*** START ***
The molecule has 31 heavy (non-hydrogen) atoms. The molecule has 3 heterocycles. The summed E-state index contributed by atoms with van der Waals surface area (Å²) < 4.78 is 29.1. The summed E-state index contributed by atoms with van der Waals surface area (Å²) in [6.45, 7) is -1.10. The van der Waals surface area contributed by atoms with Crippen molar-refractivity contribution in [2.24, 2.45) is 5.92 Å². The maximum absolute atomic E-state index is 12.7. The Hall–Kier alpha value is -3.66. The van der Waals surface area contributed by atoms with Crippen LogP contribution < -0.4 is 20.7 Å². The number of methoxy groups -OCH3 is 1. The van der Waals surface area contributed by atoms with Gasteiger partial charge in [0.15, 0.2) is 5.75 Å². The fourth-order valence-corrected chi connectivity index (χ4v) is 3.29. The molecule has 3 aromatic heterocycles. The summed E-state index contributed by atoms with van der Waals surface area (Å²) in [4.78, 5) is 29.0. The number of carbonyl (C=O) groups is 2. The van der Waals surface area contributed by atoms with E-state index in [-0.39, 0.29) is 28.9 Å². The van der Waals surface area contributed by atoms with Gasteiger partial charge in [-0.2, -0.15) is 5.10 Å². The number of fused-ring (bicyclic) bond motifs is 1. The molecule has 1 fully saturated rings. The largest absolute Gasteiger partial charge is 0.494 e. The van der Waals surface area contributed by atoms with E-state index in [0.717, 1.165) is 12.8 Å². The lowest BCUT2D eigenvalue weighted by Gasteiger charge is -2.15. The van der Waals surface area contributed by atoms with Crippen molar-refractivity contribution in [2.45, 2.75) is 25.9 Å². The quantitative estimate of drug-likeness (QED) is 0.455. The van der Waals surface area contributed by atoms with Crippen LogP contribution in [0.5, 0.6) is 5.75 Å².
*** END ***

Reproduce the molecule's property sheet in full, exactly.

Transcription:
The molecule has 31 heavy (non-hydrogen) atoms. The molecule has 3 heterocycles. The summed E-state index contributed by atoms with van der Waals surface area (Å²) < 4.78 is 29.1. The summed E-state index contributed by atoms with van der Waals surface area (Å²) in [6.45, 7) is -1.10. The van der Waals surface area contributed by atoms with Crippen molar-refractivity contribution in [2.24, 2.45) is 5.92 Å². The maximum absolute atomic E-state index is 12.7. The Hall–Kier alpha value is -3.66. The van der Waals surface area contributed by atoms with Crippen LogP contribution < -0.4 is 20.7 Å². The number of methoxy groups -OCH3 is 1. The van der Waals surface area contributed by atoms with Gasteiger partial charge in [0.15, 0.2) is 5.75 Å². The fourth-order valence-corrected chi connectivity index (χ4v) is 3.29. The molecule has 3 aromatic heterocycles. The summed E-state index contributed by atoms with van der Waals surface area (Å²) in [4.78, 5) is 29.0. The number of carbonyl (C=O) groups is 2. The van der Waals surface area contributed by atoms with E-state index in [-0.39, 0.29) is 28.9 Å². The van der Waals surface area contributed by atoms with Gasteiger partial charge in [-0.2, -0.15) is 5.10 Å². The number of fused-ring (bicyclic) bond motifs is 1. The molecule has 1 fully saturated rings. The largest absolute Gasteiger partial charge is 0.494 e. The van der Waals surface area contributed by atoms with E-state index in [0.717, 1.165) is 12.8 Å². The lowest BCUT2D eigenvalue weighted by Gasteiger charge is -2.15. The van der Waals surface area contributed by atoms with Crippen molar-refractivity contribution in [2.45, 2.75) is 25.9 Å². The quantitative estimate of drug-likeness (QED) is 0.455. The van der Waals surface area contributed by atoms with Crippen LogP contribution in [0.5, 0.6) is 5.75 Å².